No two pregnancies are exactly the same. One thing that I think most women can agree on is that quality sleep while pregnant is hard to come by. Between getting up to pee every hour and a half, and finding some sort of comfortable position, (Ha! Let me know if you find one), we ladies are getting the short end of the stick when it comes to catching some zzz’s.
Common explanations, from well-meaning folk, are that this is just prepping your mind and body for the lack of sleep you’ll experience once the baby is born. (Cruel, really. But whatever…).
Currently three-quarters of the way through my third pregnancy, I remembered and expected these sleep disruptions. They suck, they’re annoying. But this time around, I’m plagued by another pregnancy symptom that I never experienced before, but that I’ve learned is quite common: nightmares. And more specifically, morbid nightmares. Devastatingly vivid, tragic nightmares about loved ones – most often my own children.
(Warning: some might find the descriptions below graphic or disturbing.)
In one, my daughter fell over Niagara Falls, sinking to the bottom of the river. I was standing in a viewing area barricaded with thick glass behind the Falls and could do nothing but watch as her tiny body slowly settled to the bottom and she drowned. Inches from her on the other side of the glass, I reached out but could not help her.
Horrific, right? Tell me about it.
I woke up physically crying and shaking. It scared the hell out of my poor husband. The dream was so intensely real, it took several minutes for my stomach to stop churning and mind to accept that everyone was safely sleeping in their beds.
What a terrible dream, I remember thinking the next morning. I’m not prone to nightmares, so I figured it was a fluke – maybe stemming somehow from something I had recently seen, heard, or read.
Unfortunately, it was no fluke. Since then there have been many more dreams of this nature.
Just this week, I dreamed my youngest was dying of an incurable childhood illness. My husband and I held vigil on either side of her hospital bed, holding her hands and whispering to her that it was OK to let go. We loved her and would remember her always.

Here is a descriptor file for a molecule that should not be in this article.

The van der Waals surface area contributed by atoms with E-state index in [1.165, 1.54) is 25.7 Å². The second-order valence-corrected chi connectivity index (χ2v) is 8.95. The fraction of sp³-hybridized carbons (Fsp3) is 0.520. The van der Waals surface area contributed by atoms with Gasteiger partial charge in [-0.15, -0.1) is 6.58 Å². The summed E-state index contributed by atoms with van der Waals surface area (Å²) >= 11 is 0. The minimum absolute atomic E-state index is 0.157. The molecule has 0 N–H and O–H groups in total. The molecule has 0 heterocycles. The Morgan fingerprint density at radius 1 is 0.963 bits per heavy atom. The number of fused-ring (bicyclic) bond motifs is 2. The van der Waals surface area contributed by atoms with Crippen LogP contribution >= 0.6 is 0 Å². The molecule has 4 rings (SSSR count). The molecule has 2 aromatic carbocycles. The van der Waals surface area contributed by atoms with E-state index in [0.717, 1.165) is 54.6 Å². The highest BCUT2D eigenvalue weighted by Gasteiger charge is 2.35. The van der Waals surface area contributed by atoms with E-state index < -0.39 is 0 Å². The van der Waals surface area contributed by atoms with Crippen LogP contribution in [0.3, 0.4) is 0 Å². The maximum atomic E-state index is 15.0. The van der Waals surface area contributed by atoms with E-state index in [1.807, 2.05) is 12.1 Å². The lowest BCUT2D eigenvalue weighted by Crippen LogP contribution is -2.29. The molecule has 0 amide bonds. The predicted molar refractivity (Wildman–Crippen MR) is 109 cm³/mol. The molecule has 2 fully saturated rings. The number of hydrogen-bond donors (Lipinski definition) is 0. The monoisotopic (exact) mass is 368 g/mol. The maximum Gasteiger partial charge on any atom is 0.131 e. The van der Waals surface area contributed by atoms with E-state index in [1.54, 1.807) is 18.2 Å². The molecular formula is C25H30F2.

When I woke, my pillowcase was soaked with tears.
The nightmares are so vivid and gut-wrenching, it’s hard to shake the images from your mind in order to fall back asleep. Once you do, it’s time to get up and pee again. Let’s just say I’ve had better sleep in the first few weeks nursing a newborn than I have in the latter stages of this pregnancy.
When I mentioned these disturbing occurrences to friends, I was surprised, and relieved, to hear that many of them had experienced nightmares during pregnancy too – and many revolved around their other children:
Watching from a window as a child is hit by a car in the road. Finding a child face down in a pool. All of them were equally unsettling, morose, and dark.
What happened to the harmless, quirky pregnancy dreams I used to have? You know, the ones where you hiccup and a baby appears in your arms. Or you give birth to a kitten instead of a baby. Or you birth a baby with a full head of hair like Ariel the Little Mermaid. The ones where you wake up chuckling, “Well THAT was weird,” not sobbing uncontrollably and shaking with fear.
A little digging revealed that pregnancy nightmares are actually common and are possibly linked to hormonal changes. Friends I’ve talked to said that their dreams largely went away after birth. I wish someone would have mentioned this symptom to me, as I never saw it on any pregnancy checklist I read.
I put this out there not to scare others, but to add it to the ever-growing list of possible unpleasant side effects of growing a human inside of you. I’m sure not all women will experience nightmares quite like this – thank goodness – because I wouldn’t wish them on my worst enemy.
So as I count down the weeks until D-day, here’s hoping that the bad dreams stay at bay and good sleep finds me…